Okay, if you’re like me, you came into Kogod hearing the word “networking” coming for all corners of the building. There are formal definitions out there that essentially define networking as the harvesting of people who, when combined together, will somehow benefit you. That sounded like a great idea to me…so I figured I’d try networking.
How did I first start networking? Why, I created a LinkedIn profile of course! Once I learned the ins and outs of the online networking platform, I quickly began building what became a second Facebook account. Within a couple weeks, I had over 100 connections, almost all of which were personal friends, scientists, golf club attendants, a farmer, or a combination of these. What a network! I was clearly really good at this (or at least clicking a mouse button) and I didn’t have any doubt that I was going to land my dream job.
Recently, I decided that I will be concentrating in finance. I love the material and know it’s something that I will do well with. I started thinking about where I would want to go, what company I’d like to work for, what actual positions were out there; and I came up with a pretty good list. Then I had a nice little reality check.
I was talking to my beautiful fiance about where we would want to go, and where a good place to work might be, and she kindly chimed in with, “Do you even know anyone in finance?”
Uhhhhhhhhhh. Well I have a network on LinkedIn, so I must know someone, right? WRONG. I looked through my account and the only finance connections I had were the Facebook equivalent of people that you “friend” after one too many chocolate milks on a Thursday night at college. That’s when I realized that networking is so much more than just knowing people…but I still didn’t actually know how to network. So I took a new approach.
For my first move, I went to the KCCD and talked with Jen Murphy about my aspirations and my utter lack of a useful network. She put me at ease and then sent me in the direction of some people that are currently affiliated with finance at Kogod. I reached out to them using a more personal approach (ahem…email) and set up some in-person meetings. At these meetings, I have been focusing more on learning about the finance industry and what I’m interested in rather than trying to find a new job.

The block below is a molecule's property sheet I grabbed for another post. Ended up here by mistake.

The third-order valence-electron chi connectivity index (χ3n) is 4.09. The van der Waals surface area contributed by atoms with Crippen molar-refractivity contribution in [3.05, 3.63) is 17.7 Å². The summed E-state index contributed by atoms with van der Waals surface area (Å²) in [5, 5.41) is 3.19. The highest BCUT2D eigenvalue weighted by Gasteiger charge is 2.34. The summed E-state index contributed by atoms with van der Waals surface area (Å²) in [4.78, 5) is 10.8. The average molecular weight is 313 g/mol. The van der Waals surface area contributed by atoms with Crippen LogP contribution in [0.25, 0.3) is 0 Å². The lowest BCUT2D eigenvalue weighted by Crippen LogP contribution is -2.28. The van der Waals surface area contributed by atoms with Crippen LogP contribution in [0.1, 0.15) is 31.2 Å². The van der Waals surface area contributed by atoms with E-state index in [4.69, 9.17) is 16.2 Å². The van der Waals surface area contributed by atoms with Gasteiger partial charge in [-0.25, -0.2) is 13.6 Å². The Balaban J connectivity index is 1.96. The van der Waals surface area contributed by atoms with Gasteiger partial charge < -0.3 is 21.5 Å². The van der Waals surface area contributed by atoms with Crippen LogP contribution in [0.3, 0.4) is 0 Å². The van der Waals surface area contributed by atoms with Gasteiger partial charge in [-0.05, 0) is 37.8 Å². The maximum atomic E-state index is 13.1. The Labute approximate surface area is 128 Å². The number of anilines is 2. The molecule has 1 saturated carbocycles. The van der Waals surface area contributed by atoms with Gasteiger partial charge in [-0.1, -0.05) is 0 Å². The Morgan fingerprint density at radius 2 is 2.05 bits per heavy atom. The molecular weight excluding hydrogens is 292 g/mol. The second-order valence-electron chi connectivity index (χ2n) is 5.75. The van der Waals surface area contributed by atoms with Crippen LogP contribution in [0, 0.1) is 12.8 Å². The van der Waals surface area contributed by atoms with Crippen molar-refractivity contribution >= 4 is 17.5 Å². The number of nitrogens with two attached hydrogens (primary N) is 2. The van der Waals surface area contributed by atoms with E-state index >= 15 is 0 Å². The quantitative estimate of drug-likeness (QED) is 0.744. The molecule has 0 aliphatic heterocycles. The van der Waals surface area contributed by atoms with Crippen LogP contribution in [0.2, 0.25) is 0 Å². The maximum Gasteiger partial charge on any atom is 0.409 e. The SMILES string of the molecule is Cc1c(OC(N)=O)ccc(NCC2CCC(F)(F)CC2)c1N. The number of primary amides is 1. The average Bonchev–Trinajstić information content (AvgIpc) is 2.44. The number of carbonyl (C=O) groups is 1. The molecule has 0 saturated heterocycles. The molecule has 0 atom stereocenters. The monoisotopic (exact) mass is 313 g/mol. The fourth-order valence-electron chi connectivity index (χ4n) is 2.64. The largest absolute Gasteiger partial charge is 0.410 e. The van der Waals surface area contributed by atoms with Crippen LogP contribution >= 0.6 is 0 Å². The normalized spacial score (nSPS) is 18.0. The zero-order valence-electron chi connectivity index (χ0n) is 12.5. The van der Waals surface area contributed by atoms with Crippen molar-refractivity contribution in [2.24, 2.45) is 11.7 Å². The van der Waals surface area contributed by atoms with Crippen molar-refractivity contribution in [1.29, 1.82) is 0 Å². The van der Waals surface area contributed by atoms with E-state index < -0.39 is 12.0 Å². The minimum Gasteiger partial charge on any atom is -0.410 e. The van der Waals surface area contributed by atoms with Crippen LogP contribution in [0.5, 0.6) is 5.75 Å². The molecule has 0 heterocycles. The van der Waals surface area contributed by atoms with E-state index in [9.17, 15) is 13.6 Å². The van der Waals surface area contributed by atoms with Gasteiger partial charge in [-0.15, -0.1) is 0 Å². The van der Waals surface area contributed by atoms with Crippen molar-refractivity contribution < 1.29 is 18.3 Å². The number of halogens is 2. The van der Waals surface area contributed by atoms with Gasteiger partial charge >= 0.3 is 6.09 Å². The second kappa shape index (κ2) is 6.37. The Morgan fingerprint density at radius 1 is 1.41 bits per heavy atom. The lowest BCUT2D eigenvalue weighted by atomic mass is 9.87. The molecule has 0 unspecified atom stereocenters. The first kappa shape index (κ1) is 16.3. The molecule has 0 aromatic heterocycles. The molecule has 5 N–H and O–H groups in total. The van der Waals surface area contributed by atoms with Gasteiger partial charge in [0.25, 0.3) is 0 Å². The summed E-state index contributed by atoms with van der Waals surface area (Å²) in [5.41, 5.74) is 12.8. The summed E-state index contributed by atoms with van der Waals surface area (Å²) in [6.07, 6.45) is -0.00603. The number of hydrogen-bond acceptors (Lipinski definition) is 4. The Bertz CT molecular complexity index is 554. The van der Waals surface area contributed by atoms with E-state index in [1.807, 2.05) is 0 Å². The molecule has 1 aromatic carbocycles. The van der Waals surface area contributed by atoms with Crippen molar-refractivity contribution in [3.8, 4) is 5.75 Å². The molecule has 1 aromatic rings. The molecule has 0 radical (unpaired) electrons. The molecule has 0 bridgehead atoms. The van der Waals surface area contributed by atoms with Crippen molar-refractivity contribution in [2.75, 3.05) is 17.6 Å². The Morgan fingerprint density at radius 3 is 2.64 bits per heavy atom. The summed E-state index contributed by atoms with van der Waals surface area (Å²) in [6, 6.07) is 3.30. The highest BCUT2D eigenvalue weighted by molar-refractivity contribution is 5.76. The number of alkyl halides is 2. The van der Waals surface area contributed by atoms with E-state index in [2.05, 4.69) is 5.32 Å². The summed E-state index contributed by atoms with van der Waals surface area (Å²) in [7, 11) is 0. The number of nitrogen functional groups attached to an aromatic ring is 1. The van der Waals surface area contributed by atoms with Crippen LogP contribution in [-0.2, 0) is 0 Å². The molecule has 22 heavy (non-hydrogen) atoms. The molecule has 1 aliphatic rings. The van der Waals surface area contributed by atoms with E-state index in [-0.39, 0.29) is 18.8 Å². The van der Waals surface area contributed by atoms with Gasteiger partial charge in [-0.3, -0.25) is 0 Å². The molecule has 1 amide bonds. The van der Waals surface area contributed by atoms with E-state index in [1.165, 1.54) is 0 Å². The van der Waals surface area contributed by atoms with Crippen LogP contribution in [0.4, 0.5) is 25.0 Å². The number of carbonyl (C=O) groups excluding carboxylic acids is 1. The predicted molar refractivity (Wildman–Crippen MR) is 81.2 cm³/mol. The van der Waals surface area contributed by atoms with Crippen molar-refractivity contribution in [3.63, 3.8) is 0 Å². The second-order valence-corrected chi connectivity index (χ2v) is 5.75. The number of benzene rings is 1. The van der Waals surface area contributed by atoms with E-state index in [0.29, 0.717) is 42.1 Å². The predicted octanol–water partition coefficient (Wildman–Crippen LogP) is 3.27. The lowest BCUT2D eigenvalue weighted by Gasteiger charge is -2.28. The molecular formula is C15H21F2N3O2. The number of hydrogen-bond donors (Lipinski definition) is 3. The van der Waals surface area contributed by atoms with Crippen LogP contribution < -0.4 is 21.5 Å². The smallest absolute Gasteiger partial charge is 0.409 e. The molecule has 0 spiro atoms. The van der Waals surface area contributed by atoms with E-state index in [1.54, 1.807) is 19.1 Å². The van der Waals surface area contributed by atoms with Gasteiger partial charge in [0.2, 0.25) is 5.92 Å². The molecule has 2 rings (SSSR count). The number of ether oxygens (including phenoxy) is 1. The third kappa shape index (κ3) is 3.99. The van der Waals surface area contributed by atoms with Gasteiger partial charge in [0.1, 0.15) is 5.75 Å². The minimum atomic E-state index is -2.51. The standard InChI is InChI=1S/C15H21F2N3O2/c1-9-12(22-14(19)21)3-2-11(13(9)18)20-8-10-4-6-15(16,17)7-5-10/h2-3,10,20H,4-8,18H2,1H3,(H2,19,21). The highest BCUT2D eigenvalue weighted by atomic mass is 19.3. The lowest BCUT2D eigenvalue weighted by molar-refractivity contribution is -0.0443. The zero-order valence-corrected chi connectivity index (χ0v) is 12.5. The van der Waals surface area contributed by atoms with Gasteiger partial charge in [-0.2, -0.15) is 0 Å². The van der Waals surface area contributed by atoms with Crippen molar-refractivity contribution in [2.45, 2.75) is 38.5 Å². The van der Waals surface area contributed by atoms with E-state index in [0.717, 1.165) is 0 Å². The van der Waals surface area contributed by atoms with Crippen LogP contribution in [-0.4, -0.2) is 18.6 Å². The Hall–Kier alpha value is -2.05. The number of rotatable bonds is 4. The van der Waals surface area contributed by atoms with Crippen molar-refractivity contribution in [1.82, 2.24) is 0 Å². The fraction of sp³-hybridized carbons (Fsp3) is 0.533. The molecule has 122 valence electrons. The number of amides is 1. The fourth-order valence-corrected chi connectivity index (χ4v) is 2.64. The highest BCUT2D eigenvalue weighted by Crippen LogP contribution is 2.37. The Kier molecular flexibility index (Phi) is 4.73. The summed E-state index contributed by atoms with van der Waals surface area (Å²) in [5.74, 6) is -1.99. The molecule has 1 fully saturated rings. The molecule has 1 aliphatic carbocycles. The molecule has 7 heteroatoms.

To lay the ground work for more meetings, I’m making it a point to create another connection at the conclusion of the meeting (a big thanks to Julie Jones for pointing out this critical step). After the meeting, I’m also trying to follow up (in another email) with the person I met, and the person who put us in contact. By the way, my version of a follow up is more or less a simple “thank you” letter with just a little bit of relevant substance.
Even with people I know, this networking thing is somewhat nerve wracking. But, only a few weeks into my new networking style, I can already say things are getting easier. I’ve sort of bashed LinkedIn here, but it does serve a great purpose both for you and the people who know you. Its major drawback, in my opinion, is that LinkedIn can mistakenly portray networking as being easy. It’s not. I’m learning that it takes real, physical interaction beyond being connected to someone “on the 1st” tier through a website. LinkedIn definitely makes networking more accessible, but it sure doesn’t make the process any simpler; nor does it make the people you know any more or less relevant.
I’m glad that I’ve started this “real” process of networking now. I’ve still got another year and a half to really put this thing into motion. And, if my stint with finance fails…at least I know I can reach out to my connection in the farming industry.